In general, personal care articles should comfortably fit the body of a wearer. Conventional personal care articles are made using materials for e.g. an outer cover and a bodyside liner, thus to make a substrate which is generally non-stretchable, or stretchable only to a limited degree such as up to no more than about 50%. Thus, the primary substrate materials, from which such personal care articles are made, lack resilient stretch characteristics which are desired at the waist and at the leg openings. Accordingly, conventional personal care articles generally have resiliently stretchable waist elastic elements secured about the waistbands of the articles. Likewise, personal care particles generally have leg elastic elements disposed at opposing sides of the crotch portion adjacent leg cutouts. Such waist elastics elements and leg elastics elements are used to provide desired levels of extensibility and retractability to the personal care articles in the waistband region, and in the crotch portion, respectively.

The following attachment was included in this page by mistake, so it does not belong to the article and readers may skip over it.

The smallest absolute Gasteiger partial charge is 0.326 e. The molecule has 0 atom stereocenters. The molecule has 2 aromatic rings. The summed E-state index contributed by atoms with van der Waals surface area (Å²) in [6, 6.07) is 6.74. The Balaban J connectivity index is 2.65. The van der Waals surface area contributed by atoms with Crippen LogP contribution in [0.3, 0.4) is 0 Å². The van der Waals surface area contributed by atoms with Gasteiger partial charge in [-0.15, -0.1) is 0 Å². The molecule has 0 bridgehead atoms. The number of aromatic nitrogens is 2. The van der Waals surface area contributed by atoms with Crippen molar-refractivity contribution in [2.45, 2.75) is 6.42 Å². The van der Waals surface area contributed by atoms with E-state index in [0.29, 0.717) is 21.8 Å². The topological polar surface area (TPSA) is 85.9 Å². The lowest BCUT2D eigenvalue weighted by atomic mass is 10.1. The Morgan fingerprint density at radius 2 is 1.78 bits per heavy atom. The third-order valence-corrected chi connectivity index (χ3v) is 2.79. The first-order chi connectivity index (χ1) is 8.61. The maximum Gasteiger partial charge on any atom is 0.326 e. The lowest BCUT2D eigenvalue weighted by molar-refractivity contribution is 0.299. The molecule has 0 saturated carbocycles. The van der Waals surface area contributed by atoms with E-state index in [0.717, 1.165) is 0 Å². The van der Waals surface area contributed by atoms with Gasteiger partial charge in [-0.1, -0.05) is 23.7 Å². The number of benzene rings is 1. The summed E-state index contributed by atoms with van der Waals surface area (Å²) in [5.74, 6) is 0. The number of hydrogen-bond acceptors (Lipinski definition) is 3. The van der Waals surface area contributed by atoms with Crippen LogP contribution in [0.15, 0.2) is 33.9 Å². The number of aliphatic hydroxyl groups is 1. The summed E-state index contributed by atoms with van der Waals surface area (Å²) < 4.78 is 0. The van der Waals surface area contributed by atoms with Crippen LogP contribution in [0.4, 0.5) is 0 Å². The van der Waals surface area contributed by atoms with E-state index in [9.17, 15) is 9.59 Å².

When, as in the personal care articles of the invention, one or more of the materials used to make the outer cover and the bodyside liner is resiliently stretchable greater than 50%, e.g. up to at least 300%, it is still desirable to provide the same amounts for stretch, resistance to stretch, and resilience, as are provided for in conventional personal care articles. Thus, while resilient stretchability is desired in the waist and leg areas, too much stretch, or too little resistance to stretch, are no more acceptable than too little stretch or too much resistance to stretch. Accordingly, where the amount of stretch is greater than desired, or where the resistance to stretch is less than desired, in e.g. a stretchable outer cover or a stretchable bodyside liner, suitable modifications to the respective outer cover or bodyside liner should be made in order to provide the desired level of stretchability, and resistance to stretch.